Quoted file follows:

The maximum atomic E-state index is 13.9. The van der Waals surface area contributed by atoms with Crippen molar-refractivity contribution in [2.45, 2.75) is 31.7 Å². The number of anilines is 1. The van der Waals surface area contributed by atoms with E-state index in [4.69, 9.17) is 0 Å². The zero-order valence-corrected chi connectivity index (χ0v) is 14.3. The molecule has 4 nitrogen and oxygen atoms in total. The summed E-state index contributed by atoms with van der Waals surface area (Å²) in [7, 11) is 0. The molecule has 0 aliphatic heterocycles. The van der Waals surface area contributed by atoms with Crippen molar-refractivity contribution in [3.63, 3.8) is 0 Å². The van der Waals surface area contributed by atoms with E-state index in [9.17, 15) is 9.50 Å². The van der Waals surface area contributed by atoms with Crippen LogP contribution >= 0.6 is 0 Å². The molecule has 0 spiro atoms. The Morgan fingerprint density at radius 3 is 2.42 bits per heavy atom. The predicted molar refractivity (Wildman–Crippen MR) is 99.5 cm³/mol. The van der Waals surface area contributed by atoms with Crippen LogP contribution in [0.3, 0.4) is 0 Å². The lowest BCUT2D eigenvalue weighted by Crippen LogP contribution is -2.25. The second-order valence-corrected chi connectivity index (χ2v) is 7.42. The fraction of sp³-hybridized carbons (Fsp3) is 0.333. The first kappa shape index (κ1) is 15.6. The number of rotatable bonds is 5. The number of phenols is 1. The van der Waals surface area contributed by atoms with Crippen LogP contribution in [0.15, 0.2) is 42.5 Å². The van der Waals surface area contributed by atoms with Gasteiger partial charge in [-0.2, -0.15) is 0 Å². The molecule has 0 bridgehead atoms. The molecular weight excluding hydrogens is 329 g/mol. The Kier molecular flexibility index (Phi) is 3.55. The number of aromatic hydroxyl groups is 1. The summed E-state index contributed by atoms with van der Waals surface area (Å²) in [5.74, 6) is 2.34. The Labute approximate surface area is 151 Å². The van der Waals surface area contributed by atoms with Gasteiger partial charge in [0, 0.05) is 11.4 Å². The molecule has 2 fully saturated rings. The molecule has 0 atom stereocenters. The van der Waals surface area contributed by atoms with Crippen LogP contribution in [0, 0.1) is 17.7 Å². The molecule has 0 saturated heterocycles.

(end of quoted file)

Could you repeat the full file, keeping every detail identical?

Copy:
The maximum atomic E-state index is 13.9. The van der Waals surface area contributed by atoms with Crippen molar-refractivity contribution in [2.45, 2.75) is 31.7 Å². The number of anilines is 1. The van der Waals surface area contributed by atoms with E-state index in [4.69, 9.17) is 0 Å². The zero-order valence-corrected chi connectivity index (χ0v) is 14.3. The molecule has 4 nitrogen and oxygen atoms in total. The summed E-state index contributed by atoms with van der Waals surface area (Å²) in [7, 11) is 0. The molecule has 0 aliphatic heterocycles. The van der Waals surface area contributed by atoms with Crippen molar-refractivity contribution in [3.63, 3.8) is 0 Å². The van der Waals surface area contributed by atoms with E-state index in [9.17, 15) is 9.50 Å². The van der Waals surface area contributed by atoms with Crippen LogP contribution >= 0.6 is 0 Å². The molecule has 0 spiro atoms. The Morgan fingerprint density at radius 3 is 2.42 bits per heavy atom. The predicted molar refractivity (Wildman–Crippen MR) is 99.5 cm³/mol. The van der Waals surface area contributed by atoms with Crippen LogP contribution in [0.3, 0.4) is 0 Å². The lowest BCUT2D eigenvalue weighted by Crippen LogP contribution is -2.25. The second-order valence-corrected chi connectivity index (χ2v) is 7.42. The fraction of sp³-hybridized carbons (Fsp3) is 0.333. The first kappa shape index (κ1) is 15.6. The number of rotatable bonds is 5. The number of phenols is 1. The van der Waals surface area contributed by atoms with Crippen LogP contribution in [0.15, 0.2) is 42.5 Å². The van der Waals surface area contributed by atoms with Gasteiger partial charge in [-0.2, -0.15) is 0 Å². The molecule has 0 bridgehead atoms. The molecular weight excluding hydrogens is 329 g/mol. The Kier molecular flexibility index (Phi) is 3.55. The number of aromatic hydroxyl groups is 1. The summed E-state index contributed by atoms with van der Waals surface area (Å²) in [5.74, 6) is 2.34. The Labute approximate surface area is 151 Å². The van der Waals surface area contributed by atoms with Gasteiger partial charge in [0, 0.05) is 11.4 Å². The molecule has 2 fully saturated rings. The molecule has 0 atom stereocenters. The van der Waals surface area contributed by atoms with Crippen LogP contribution in [0, 0.1) is 17.7 Å². The molecule has 0 saturated heterocycles.